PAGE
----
- 2 Tbsp water
- 1 1/2 Tbsp powdered gelatin
- mixed berries and fruit of choice, for topping
Place the cashews for the filling in a bowl, cover with water, and set aside to soak for at least an hour. (If you have the time, do this the night before!)
Preheat oven to 375°.
Combine the almond flour, coconut flour, coconut sugar, salt, and lemon zest in the bowl of a stand mixer and stir to combine.
Cut the cold butter or ghee into chunks and add to the mixture along with the egg.
Combine on a low speed until the mixture appears the consistency of wet sand. (There will be some butter chunks - this is ok!)
Press the mixture into the tart pan, making sure to fully cover the bottom and all the way up the sides of the pan.
Bake in the oven for 20-25 minutes, until a golden brown color. Remove from oven and set aside (or place in fridge) to cool.
To make the filling, place the coconut milk, soaked cashews, honey, and lemon juice into the bowl of a food processor and run until the mixture is smooth. Scrape into a bowl and set aside.
Place the water in a small bowl, and sprinkle the gelatin on top. Set aside.
In a small saucepan over low heat, add the egg yolks, whisking continuously to avoid making scrambled eggs. 🙂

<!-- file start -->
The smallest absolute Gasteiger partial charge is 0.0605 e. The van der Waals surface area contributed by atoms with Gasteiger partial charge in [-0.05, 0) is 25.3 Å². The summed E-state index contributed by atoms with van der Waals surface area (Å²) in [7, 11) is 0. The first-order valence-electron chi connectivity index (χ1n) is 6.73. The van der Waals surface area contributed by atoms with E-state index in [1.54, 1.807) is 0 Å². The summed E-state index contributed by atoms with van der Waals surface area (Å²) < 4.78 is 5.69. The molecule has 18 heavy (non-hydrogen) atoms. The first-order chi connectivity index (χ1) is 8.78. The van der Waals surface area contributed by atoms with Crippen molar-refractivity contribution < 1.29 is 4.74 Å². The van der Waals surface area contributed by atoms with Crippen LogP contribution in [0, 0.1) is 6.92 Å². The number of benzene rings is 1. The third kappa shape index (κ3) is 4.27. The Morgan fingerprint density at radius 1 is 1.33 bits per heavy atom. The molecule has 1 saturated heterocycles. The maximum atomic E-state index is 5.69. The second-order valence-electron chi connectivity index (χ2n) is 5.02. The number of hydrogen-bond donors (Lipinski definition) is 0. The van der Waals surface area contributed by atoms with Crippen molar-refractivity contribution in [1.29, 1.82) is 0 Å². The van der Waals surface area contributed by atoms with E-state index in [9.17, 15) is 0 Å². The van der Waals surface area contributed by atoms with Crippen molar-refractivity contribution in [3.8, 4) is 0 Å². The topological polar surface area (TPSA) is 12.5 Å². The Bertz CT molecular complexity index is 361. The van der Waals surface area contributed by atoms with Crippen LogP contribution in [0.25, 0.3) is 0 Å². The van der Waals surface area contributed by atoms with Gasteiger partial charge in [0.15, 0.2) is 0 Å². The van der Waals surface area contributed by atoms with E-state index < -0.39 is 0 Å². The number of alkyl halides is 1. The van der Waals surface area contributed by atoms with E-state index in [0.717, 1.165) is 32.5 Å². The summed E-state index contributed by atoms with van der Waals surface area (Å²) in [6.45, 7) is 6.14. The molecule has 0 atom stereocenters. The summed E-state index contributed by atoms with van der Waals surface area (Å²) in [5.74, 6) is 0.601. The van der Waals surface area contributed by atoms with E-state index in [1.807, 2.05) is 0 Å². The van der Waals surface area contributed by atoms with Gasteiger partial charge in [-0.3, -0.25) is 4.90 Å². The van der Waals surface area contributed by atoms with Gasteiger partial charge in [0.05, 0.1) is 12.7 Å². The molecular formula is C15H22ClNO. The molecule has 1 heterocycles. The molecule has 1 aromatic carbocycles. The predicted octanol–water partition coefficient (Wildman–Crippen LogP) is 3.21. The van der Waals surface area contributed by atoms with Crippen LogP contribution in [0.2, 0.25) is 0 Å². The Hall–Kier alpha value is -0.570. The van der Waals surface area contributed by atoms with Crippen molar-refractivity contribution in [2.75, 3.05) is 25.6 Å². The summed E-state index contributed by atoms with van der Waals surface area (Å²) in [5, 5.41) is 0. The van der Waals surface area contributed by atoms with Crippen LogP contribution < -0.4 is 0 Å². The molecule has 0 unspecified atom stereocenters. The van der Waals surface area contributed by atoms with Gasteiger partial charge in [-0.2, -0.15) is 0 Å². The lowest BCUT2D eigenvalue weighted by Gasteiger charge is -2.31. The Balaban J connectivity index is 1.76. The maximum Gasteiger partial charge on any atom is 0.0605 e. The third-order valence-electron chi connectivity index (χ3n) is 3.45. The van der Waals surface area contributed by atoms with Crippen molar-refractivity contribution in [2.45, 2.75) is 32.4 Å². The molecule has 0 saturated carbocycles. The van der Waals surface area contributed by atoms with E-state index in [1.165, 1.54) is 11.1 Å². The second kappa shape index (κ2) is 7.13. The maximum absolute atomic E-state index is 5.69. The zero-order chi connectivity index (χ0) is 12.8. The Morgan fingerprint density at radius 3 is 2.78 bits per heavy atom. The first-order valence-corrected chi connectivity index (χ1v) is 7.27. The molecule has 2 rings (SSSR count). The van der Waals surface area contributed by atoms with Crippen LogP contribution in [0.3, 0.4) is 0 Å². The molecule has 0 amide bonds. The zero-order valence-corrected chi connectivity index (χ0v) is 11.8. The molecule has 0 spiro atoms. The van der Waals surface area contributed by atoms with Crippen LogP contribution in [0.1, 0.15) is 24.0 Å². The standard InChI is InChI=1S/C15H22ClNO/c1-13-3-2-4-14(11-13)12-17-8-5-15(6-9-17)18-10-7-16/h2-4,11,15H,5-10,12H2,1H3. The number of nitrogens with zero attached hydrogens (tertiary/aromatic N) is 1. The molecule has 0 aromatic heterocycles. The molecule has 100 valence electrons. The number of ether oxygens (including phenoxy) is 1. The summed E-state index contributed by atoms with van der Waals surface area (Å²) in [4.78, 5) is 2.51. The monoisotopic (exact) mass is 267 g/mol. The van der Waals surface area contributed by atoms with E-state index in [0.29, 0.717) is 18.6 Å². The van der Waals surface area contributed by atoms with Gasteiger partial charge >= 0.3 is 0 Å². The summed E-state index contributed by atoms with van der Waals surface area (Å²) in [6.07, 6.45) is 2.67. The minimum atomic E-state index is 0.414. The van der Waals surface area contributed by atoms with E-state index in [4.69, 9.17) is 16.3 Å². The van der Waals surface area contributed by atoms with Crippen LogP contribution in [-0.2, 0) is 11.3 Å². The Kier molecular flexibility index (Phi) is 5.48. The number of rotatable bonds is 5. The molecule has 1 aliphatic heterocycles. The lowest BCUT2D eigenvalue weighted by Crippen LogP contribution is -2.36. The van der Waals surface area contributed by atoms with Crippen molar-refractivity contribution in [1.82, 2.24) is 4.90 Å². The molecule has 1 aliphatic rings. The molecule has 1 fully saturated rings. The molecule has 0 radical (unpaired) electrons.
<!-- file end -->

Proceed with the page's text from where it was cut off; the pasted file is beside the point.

Remove saucepan from heat. Whisk the gelatin into the water (it should be gooey by now!) then whisk the gelatin mixture into the eggs.
Add the egg mixture to the rest of the filling ingredients and whisk to combine.
Pour the filling into the cooled pie crust, smooth out flat, and place in fridge for 2-3 hours, until filling is set and firm.
Once tart has chilled and set, slice your fruit and top the tart with it. Get creative! Make a pattern, or just pile it on for a heapingly delicious look. 🙂
In a small saucepan over medium-low heat, combine the orange juice, coconut sugar, and grassfed butter and whisk to combine. Once the sugar has dissolved, whisk in the arrowroot powder and remove from heat.
Using a pastry brush, brush the glaze over the fruit and the edge of the crust until coated and shiny.
Place tart in fridge and chill until ready to serve!